Rafi Gavron

It’s Awards Season! See who’s Jewish at the Golden Globes and SAG Awards.

By Nate Bloom  Columnist

The Golden Globe awards are being televised live this year on NBC, on Sunday, Jan. 6, at 8 p.m. Sandra Oh and Andy Samberg, 40, will host. Below are the confirmed Jewish nominees and a number of Jews closely connected to a nominated film or TV program. Globes are given for excellence in TV, as well as in film.


No Jewish thespians were nominated for a leading actor/actress film role. Timothée Chalamet (Beautiful Boy), 22, is up for the best supporting actor Globe and Rachel Weisz (The Favourite), 48, is a best supporting film actress nominee. Chalamet’s role was based on the real-life Nic Sheff, now 36, who long battled drug addiction. Weisz played Lady Sarah Churchill, a historical figure who was involved in 18th-century royal court intrigue.

Mark Ronson, 43, is nominated for co-writing a best song nominee: “Shallow” from A Star is Born. Nominated for best original score are Justin Hurwitz (First Man), 33, and Marc Shaiman (Mary Poppins Returns), 59. Hurwitz won two Oscars in 2017 for best score and best song (La La Land). Shaiman is best known for his score for the musical version of Hairspray. As noted in a recent column, brief musical references are made in the Poppins remake to the mega-hit score of the original 1964 Poppins film. Richard Sherman, 90, who wrote the ’64 score with his late brother, Robert, consulted on the new Poppins film.


Acting: Sacha Baron Cohen (Who is America?), 47, and Michael Douglas (The Kominsky Method), 74, vie for the Globe for best actor in a comedy. The varied characters Cohen plays frequently spoof real-life politicians. Douglas stars as Sandy Kominsky, an L.A. acting coach; two Jewish actresses, Alison Brie (Glow), 35, and Debra Messing (Will & Grace), 50, compete for best actress, TV comedy; Alan Arkin, 84, who plays Kominsky’s (Jewish) agent and best friend in The Kominsky Method, is up for best supporting actor. He competes with Henry Winkler (Barry), 73; Alex Borstein, 47, who plays Mrs. Maisel’s agent in The Marvelous Mrs. Maisel, is nominated for a best supporting actress Globe. Finally, Patricia Arquette (Escape at Dannemora), 50, whose late mother was Jewish, is up for best actress, mini-series/TV movie.


The Globes for best film and best TV show are given to the movie or series’ principal producers, of whom there are many. My practice is to note if a Jewish director or writer/creator is associated with that film or TV program. Two films nominated for best drama film were co-written by Jews: BlacKkKlansman (Charlie Wachtel and David Rabinowitz, both 32) and A Star is Born (Eric Roth, 73). Also: A best animated film nominee, Spider-Man: Into the Spider Verse, was co-written by Rodney Rothman, 45ish.

The Americans, created by Joe Weisberg, 52, is up for best TV series, drama. It competes with Pose, an FX drama series that explores several New York City sub-cultures as they existed in the 1980s. Pose was co-created by Brad Falchuk, 47. Another best drama nominee, the Amazon series Homecoming was based on a podcast written by Eli Horowitz, 41, and Micah Bloomberg, 40ish. Horowitz and Bloomberg were heavily involved in the creation of the TV series.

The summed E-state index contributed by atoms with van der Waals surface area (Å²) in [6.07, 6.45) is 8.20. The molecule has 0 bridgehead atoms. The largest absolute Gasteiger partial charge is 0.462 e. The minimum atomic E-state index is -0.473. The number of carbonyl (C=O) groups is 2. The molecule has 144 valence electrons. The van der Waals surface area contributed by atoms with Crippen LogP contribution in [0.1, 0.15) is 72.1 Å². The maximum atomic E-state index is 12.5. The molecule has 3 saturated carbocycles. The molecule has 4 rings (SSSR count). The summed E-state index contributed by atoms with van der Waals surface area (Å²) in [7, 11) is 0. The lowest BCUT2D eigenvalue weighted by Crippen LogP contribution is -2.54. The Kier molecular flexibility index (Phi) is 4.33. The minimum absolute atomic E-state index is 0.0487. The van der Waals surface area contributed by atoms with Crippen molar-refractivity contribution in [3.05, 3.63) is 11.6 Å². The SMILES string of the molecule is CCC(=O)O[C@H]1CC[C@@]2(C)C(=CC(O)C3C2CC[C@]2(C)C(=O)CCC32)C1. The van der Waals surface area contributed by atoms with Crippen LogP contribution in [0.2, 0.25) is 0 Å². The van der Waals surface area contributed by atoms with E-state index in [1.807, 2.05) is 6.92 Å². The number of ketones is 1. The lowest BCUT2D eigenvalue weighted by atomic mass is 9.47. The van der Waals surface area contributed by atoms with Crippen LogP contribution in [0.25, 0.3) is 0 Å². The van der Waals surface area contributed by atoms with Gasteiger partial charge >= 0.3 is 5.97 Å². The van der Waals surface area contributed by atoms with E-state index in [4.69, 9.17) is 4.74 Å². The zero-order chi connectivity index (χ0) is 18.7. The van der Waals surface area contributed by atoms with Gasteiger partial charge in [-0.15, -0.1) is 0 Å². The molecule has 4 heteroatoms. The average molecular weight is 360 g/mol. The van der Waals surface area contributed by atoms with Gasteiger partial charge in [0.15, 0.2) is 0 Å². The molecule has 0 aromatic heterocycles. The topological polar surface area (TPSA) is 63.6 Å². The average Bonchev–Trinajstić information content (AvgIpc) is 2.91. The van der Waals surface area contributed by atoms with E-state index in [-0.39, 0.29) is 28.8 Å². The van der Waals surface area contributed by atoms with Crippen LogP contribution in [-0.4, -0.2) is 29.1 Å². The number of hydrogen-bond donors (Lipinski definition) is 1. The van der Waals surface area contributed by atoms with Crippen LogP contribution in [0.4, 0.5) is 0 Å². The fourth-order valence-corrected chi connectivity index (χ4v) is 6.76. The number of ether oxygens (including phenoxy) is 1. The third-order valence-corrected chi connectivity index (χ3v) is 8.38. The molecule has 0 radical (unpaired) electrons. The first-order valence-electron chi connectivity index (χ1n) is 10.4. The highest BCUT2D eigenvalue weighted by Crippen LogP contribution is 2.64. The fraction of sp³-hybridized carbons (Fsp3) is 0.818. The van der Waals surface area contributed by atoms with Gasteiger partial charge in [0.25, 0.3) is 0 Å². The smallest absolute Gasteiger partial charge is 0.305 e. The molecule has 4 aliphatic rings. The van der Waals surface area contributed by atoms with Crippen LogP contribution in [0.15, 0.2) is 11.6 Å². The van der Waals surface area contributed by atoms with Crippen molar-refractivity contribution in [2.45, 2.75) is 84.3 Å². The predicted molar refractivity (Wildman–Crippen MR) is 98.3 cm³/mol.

The best musical or comedy series nominees include The Marvelous Mrs. Maisel, co-created by Amy Sherman Palladino, 52, and The Kominsky Method, created by Chuck Lorre, 66. The nominees for best mini-series or TV movie include A Very English Scandal, a British series shown on Amazon. It was directed by Brit Stephen Frears, 77. Scandal competes with Escape in Dannemora, which was directed by Ben Stiller, 53, and co-written by Jerry Stahl, 64, and Michael Tolkin, 68. Stahl’s memoir about being drug-addicted, Permanent Midnight, was made into a movie in 1999, starring Stiller. Stahl credits the making of that movie — and his commitment to stay clean — with saving his life and reviving his career.

Honorable mention: Adam Driver and Rachel Brosnahan, who aren’t Jewish, are nominated for playing Jewish characters. Driver played a Jewish police officer in Black KkKlansman and Brosnahan plays the Jewish Mrs. Maisel in The Marvelous Mrs. Maisel.


The SAG awards will be presented live on Sunday, Jan. 27, on TNT and TBS at 8 p.m. The lifetime achievement award will go to Alan Alda, 82. Alda’s wife of 61 years, Arlene Alda, 85, is Jewish and their three children were raised Jewish. SAG awards are given for acting excellence (individual and cast) in film and on TV.

Film nominees: Rachel Weisz and Timothee Chalamet are nominated for best supporting actress/actor in, respectively, The Favourite and Beautiful Boy. Five films are nominated for the outstanding cast award. Only one nominated film, A Star is Born, has Jewish cast members: Andrew Dice Clay, 61, and British Jewish actor Rafi Gavron, 29.

TV nominees, individual awards: Best actress, mini-series: Patricia Arquette (Escape at Dannemora); best actress, drama series: Julia Garner (Ozark), 24; best actress, comedy series: Alex Borstein (Mrs. Maisel) and Alison Brie (Glow); best actor, comedy series: Alan Arkin (The Kominsky Method) and Michael Douglas (Kominsky) and Henry Winkler (Barry). Note: The Guild awards don’t include a best supporting TV actor or TV actress award.

Five TV series are nominated for the outstanding cast award, TV drama. Two shows have Jewish cast members: (1) The Americans: Anthony Arkin (Adam’s son), 51, and Noah Emmerich, 53; (2) Ozark: Julia Garner and Darren Goldstein, 44, and Jordana Spiro, 41. Five TV shows are nominated for outstanding cast, comedy. Four have Jewish cast members: (1) Barry: Henry Winkler and Sarah Goldberg, 32; (2) Glow: Alison Brie, Marc Maron, 55, and Jackie Tohn, 38; (3) The Kominsky Method: Alan Arkin and Michael Douglas, and; (4) Mrs Maisel: Alex Borstein, Caroline Aaron, 66, Kevin Pollak, 61, and Michael Zegen, 39.